had to do with my own struggle with the theme of ‘‘privacy.’’
Dream Stories and Relating
Dream stories can be seen as metaphors of the ways clients relate not only to family mem-
bers, but also to other social groups (including group therapy members) and to the self.
Relating to the family. Dream stories indicate how clients struggle to make sense of family
relationships. The dreamer of the red balloon was accused by her mother for having her head
in the clouds and for having cut oﬀ family ties. The young woman loved her family but also felt
uncomfortable with them always functioning as one. She could not directly communicate her
need for privacy, which she also feared.
The way that family members metaphorically depict their relationship in their dreams pro-
vides valuable material to the family therapist. An empirical study by Kaplan et al. (1981),
mentioned earlier, revealed that a researcher familiar with the systemic approach—but with no
access to the members of families—was able to accurately evaluate the level of functionality of
ﬁve families on the basis of their dream series only (a total of 126 dreams). A family therapist
is in the privileged position of having access to both the family and their dream contents.
Relating to the self. Dream stories are also metaphors of the ways different parts of a per-
son relate in waking. This is a point we will now elaborate on. Here is a dream of a woman in
her 20s, very early in her therapy. It consists of two episodes.
•She is surprised to see her photograph on the cover of a magazine. She likes seeing
her picture on a cover but does not like the particular picture. She looks very serious
and unfashionable with brown hair that she dislikes. Her name is printed wrong on
•Back home, her father has already seen the magazine cover. He shows her previous
issues, most of which have a photograph of hers on the cover. She does not recognize
herself. Half the covers depict a woman in her 30s with dark hair and exotic beauty.
486 JOURNAL OF MARITAL AND FAMILY THERAPY October 2011
The others depict a woman in her 40s, blond and elegant, who looks a bit like her.
She keeps staring at them.
Notice the way this woman is trying to make sense of herself, her self-image, and particu-
larly her femininity. Some parts of her appear strange. If she could connect to these parts she
would probably feel more comfortable and enjoy the attention from others. Her father is the
person who brings her in touch with these parts. When working with the dream, the young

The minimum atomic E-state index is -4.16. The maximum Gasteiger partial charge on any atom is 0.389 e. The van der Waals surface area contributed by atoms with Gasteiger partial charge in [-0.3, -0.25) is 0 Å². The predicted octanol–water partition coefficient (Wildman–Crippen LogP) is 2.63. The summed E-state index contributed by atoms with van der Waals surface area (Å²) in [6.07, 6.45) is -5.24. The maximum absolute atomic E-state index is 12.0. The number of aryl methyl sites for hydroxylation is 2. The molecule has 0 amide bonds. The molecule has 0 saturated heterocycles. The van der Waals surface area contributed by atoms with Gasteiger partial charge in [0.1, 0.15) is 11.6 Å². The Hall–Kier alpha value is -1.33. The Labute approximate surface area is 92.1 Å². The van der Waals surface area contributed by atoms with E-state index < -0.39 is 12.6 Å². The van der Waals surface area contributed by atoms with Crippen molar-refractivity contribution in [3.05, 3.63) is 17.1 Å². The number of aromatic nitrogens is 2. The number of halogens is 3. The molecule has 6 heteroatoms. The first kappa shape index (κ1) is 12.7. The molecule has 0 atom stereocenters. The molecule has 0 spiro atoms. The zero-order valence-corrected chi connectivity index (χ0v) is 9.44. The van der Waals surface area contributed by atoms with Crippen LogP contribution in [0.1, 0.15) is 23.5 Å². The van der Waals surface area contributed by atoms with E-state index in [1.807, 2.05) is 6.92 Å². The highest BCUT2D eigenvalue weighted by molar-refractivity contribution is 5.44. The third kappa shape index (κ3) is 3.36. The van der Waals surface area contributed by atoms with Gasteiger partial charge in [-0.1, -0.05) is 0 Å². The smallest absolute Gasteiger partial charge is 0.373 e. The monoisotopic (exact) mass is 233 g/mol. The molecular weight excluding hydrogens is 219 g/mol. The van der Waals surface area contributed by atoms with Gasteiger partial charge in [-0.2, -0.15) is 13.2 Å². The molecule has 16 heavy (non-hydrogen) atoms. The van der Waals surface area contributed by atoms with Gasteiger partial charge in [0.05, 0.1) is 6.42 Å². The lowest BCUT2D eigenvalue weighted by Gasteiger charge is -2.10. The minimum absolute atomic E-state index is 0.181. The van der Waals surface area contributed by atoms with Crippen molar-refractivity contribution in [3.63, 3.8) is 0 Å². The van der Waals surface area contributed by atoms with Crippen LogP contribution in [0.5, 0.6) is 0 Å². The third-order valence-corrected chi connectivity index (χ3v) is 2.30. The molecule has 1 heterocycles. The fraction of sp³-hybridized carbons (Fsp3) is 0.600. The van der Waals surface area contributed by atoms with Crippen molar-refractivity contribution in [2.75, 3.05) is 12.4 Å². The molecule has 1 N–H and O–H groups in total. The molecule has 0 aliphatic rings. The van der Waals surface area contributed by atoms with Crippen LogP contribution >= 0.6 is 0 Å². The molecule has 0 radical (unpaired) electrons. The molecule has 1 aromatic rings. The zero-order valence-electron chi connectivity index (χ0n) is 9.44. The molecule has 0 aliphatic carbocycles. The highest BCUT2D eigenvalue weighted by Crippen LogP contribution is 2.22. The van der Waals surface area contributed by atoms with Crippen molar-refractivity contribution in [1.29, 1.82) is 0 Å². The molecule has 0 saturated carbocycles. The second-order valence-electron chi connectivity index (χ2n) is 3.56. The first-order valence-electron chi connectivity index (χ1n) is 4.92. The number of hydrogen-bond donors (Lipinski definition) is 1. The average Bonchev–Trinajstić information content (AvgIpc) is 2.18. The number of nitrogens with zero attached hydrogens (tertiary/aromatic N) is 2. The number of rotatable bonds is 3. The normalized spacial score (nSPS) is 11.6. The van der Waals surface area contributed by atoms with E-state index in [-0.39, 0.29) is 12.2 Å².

woman mentioned that she would have wanted her father to play a more active role both in
the dream and in her waking in voicing her femininity, instead of always praising her for aca-
demic achievements. She wanted her father’s consent in becoming not only reﬁned (like the
elegant woman) but also more outgoing (like the exotic woman). The client told her father
about the dream and that brought them to a family session with a speciﬁc agenda.
Procedures in Working With Dreams
Feelings. Clients are generally encouraged to tell dreams that they thought were important
or that they remember intensely. The therapist’s interest in dreams encourages clients to remem-
ber and share this material spontaneously.
Clients are asked to tell their dreams in the present tense. While they narrate, the therapist
may keep in mind the dream story’s structure—exposition, peripeteia, crisis, lysis ⁄catastrophe,
or pending lysis—and ask about feelings that may be associated with each part. In the red bal-
loon dream, the dreamer reported no feelings at the exposition and peripeteia phase, relief at
the crisis phase, and slight hope at the resolution (pending) phase. This may be contrary to
what one would expect. Knowing the client and looking at metaphors and idioms can help the
therapist make tentative suggestions about aspects of the client’s experience that have not been
put into words. In the red balloon example, the translation of images into idioms (up in the
air, ties in knots, etc.) suggested that the client felt uncomfortable and uncertain. However,
these feelings were warded off. At the same time, hopefulness and optimism at the resolution
phase were emotions that one would, in fact, expect from a woman who did not give up and
who did return to her therapy after dropping out at the early phase. But the client could not
recognize any of these emotions as being part of her at the time. Recognizing emotions and
feeling the restricting nature of certain themes encourages clients to look for and sustain alter-
Revising techniques. The structure is also kept in mind when the therapist asks the dreamer
to think whether she would like to make any changes in the story. Some dreamers may choose
to change the end and others may choose to intervene earlier to change the story. It is impor-
tant to remind them that it is their dream and that they can retell the story in any way they
wish. According to Hill (2004), this task facilitates a sense of empowerment (or authorship),
especially in the case of nightmares and recurrent dreams (see also Cushway & Sewell, 1992),
and may also be a fun and creative way to get someone started in thinking of making changes
in waking. Hill presents this task also as a way of assessing readiness for change. Clients who
are unwilling to play with the dream may not be willing to make changes in their lives either.
In my view, this unwillingness reﬂects their pessimistic outlook to life, possibly their depression,
and it is also evident in exercises where clients are asked to write how the story of ﬁctional